Arts and Culture

Toxic review: The fallout when two damaged queer hearts collide

Dibby Theatre’s Toxic, currently on at Home, is a haunting and beautiful love letter to the queer experience of passion.

Nathaniel J Hall’s semi-autobiographical play is the story of two souls who are equally damaged trying their best in the face of adversity to live boldly and with pride. 

The evocative performance focuses on themes of homophobia, abandonment, racism and HIV stigma. 

The play follows The Playwright (Nathanial J Hall) and The Performer (Josh-Susan Enright) who meet on Grindr and quickly fall in love. 

The pair are never destined to be together forever but despite that they try their hardest to love unabashedly. 

The Playwright (He/They) is HIV positive and struggles throughout the play to come to terms with the stigma associated with the virus. 

Nathaniel J Hall expertly juxtaposes heavy themes with moments of light comedic relief. 

His performance is eloquent and powerful when telling his story of being HIV positive in a world that views that as a death sentence.

The show is punctuated with Britney Spears references, as the title suggests – which breaks the tension of what is otherwise such a serious play. 

The Performer (They/Them), who is non-binary and mixed race, faces microaggressions and outright racism that shapes who they are and where their anxieties lie.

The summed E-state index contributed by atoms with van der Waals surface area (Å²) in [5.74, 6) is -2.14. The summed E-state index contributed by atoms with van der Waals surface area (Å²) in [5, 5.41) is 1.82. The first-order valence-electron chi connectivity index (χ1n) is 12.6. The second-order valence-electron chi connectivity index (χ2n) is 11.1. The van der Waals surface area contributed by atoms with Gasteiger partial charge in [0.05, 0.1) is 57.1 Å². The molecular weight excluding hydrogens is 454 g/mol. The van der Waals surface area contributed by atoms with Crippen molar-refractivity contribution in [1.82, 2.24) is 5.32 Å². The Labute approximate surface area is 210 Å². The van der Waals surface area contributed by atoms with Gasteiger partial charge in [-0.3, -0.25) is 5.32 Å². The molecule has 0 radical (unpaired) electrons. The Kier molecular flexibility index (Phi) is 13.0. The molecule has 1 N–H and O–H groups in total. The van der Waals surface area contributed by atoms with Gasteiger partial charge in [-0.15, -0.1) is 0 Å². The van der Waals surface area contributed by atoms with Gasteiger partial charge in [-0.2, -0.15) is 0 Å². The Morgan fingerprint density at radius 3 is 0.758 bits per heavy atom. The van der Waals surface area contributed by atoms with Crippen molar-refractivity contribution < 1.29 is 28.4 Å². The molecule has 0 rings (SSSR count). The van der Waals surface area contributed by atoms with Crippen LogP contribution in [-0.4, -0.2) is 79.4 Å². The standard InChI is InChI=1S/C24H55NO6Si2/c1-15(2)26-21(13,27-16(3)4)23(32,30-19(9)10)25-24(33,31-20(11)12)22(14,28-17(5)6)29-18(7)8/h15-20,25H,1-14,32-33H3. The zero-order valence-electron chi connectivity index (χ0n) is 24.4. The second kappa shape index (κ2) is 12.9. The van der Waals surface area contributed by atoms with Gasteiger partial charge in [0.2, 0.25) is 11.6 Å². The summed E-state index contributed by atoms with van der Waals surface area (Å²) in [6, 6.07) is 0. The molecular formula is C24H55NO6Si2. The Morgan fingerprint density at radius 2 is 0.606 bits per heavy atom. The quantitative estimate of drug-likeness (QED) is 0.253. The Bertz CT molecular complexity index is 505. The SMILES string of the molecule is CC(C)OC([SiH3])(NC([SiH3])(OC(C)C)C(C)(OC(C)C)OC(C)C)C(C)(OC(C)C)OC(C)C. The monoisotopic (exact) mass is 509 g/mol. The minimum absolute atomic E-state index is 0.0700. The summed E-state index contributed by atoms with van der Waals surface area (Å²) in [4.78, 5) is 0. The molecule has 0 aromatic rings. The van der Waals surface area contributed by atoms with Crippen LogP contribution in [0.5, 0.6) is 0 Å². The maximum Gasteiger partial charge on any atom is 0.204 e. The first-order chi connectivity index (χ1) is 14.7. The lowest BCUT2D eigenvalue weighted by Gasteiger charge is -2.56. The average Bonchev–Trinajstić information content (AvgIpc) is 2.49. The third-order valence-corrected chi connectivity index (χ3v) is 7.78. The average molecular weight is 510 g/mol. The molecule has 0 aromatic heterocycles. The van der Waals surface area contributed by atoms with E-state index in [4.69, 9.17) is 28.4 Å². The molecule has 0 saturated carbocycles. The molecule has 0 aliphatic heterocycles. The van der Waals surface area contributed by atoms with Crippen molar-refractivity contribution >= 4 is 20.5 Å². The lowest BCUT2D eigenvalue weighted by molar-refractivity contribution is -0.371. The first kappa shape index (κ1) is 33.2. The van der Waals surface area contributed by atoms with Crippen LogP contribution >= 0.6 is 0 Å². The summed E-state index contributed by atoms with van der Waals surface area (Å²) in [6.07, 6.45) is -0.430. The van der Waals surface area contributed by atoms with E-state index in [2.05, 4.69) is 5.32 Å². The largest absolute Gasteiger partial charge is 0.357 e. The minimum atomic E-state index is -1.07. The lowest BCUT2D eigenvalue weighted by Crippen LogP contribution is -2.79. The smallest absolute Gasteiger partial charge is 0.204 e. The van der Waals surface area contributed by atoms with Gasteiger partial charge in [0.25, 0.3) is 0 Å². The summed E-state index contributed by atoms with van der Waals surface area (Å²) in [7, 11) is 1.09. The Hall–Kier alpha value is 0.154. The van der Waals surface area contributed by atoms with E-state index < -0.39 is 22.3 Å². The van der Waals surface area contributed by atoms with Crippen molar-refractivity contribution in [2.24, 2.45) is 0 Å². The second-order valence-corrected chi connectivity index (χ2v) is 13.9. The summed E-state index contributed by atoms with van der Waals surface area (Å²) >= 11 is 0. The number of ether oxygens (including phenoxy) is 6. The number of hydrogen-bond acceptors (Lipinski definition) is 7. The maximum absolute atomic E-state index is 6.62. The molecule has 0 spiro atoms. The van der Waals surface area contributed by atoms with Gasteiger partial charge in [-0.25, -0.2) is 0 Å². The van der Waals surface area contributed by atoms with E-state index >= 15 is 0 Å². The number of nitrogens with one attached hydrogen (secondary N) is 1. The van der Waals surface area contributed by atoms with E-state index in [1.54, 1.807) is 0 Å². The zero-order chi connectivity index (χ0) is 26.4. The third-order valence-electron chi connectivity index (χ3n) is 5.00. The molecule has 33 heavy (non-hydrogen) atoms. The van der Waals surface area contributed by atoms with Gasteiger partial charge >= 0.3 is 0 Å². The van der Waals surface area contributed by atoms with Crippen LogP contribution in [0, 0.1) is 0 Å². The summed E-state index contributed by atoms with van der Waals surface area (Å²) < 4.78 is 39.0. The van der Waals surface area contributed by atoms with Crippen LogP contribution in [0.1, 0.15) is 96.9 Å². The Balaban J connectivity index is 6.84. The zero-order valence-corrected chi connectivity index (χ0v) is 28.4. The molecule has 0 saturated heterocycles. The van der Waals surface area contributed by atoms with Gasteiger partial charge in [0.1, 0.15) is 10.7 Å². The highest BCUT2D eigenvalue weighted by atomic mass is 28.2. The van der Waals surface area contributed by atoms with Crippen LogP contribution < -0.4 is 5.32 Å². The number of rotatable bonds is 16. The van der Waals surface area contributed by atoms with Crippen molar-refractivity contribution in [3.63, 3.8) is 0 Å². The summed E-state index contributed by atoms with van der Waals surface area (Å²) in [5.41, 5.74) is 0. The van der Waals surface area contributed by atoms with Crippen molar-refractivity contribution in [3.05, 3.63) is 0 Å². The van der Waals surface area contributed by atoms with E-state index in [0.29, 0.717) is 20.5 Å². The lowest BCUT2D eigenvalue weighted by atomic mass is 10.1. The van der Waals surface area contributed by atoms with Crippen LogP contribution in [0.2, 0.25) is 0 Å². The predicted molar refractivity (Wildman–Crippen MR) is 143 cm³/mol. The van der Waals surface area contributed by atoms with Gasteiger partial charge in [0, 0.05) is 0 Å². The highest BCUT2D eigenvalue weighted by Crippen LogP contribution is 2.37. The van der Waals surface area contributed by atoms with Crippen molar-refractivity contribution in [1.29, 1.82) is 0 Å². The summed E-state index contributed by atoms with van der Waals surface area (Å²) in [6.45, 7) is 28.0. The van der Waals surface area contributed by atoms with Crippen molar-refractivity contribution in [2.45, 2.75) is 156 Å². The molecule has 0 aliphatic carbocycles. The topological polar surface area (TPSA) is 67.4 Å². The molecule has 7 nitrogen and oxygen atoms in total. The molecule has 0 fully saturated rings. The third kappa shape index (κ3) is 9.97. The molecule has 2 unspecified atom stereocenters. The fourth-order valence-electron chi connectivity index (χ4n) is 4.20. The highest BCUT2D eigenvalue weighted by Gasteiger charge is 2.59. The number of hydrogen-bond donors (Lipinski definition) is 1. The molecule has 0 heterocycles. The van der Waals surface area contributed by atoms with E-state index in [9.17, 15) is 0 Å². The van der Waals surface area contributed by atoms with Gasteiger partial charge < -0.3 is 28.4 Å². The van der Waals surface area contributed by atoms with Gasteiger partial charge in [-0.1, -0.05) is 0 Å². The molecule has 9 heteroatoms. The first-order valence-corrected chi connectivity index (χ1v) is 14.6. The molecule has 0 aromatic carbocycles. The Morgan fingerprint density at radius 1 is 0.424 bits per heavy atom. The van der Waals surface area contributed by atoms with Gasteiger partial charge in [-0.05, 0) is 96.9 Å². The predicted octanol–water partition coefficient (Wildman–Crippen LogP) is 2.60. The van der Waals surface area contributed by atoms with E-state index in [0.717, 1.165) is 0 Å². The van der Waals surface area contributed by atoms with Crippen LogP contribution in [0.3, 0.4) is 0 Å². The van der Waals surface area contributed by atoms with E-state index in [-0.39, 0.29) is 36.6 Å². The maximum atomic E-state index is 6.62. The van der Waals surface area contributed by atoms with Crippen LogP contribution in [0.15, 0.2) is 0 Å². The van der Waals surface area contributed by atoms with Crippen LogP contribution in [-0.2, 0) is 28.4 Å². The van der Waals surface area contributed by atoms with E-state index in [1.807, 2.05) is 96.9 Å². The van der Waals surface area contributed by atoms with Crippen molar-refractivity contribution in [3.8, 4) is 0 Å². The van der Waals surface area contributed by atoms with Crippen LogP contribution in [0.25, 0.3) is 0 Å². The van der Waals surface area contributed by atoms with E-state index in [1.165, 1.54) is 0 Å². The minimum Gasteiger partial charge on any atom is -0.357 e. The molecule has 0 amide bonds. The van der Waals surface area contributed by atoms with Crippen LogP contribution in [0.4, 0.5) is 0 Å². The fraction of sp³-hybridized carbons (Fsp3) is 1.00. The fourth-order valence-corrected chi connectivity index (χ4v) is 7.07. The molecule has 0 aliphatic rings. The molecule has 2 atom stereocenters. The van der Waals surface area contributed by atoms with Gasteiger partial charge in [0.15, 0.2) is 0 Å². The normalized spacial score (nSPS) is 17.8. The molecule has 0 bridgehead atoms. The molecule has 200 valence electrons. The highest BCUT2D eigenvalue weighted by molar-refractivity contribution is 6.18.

Josh-Susan Enright captured the audience in their exploration of abandonment and being ostracised from society because of who they are.

It truly was an electric performance that stayed with the audience after leaving the theatre.

The play beautifully captures the queer desire to be seen and understood, and once you have that, the inability to let it go no matter if it destroys you.

The use of telephones plays a significant part in the play, seemingly representing the trauma both characters hold: the phone rings at inopportune moments, reminding the characters and the audience that they remain unhealed despite finding love and acceptance. 

Hall explained at the end of the performance that he has struggled with whether this is a story the queer community needs.

Yet the message is one that perhaps resonates with a lot of LGBTQIIA+ people.

The queer story cannot always be a happy one but it inspires people to live unashamed of who you are. 

The show partnered with George House Trust, which provides support to people who are HIV positive; Our Room, a creative community for male, trans & non-binary people who sex work; and We are Survivors, which supports male and non-binary victims of rape and sexual assault.  

Toxic runs at HOME’s T2 from 18-28 October 2023 and will be followed by a UK tour in 2024. Tickets can be found here.

Images: Nathaniel Hall and Josh-Susan Enright in Dibby Theatre’s Toxic. Image by Dawn Kilner

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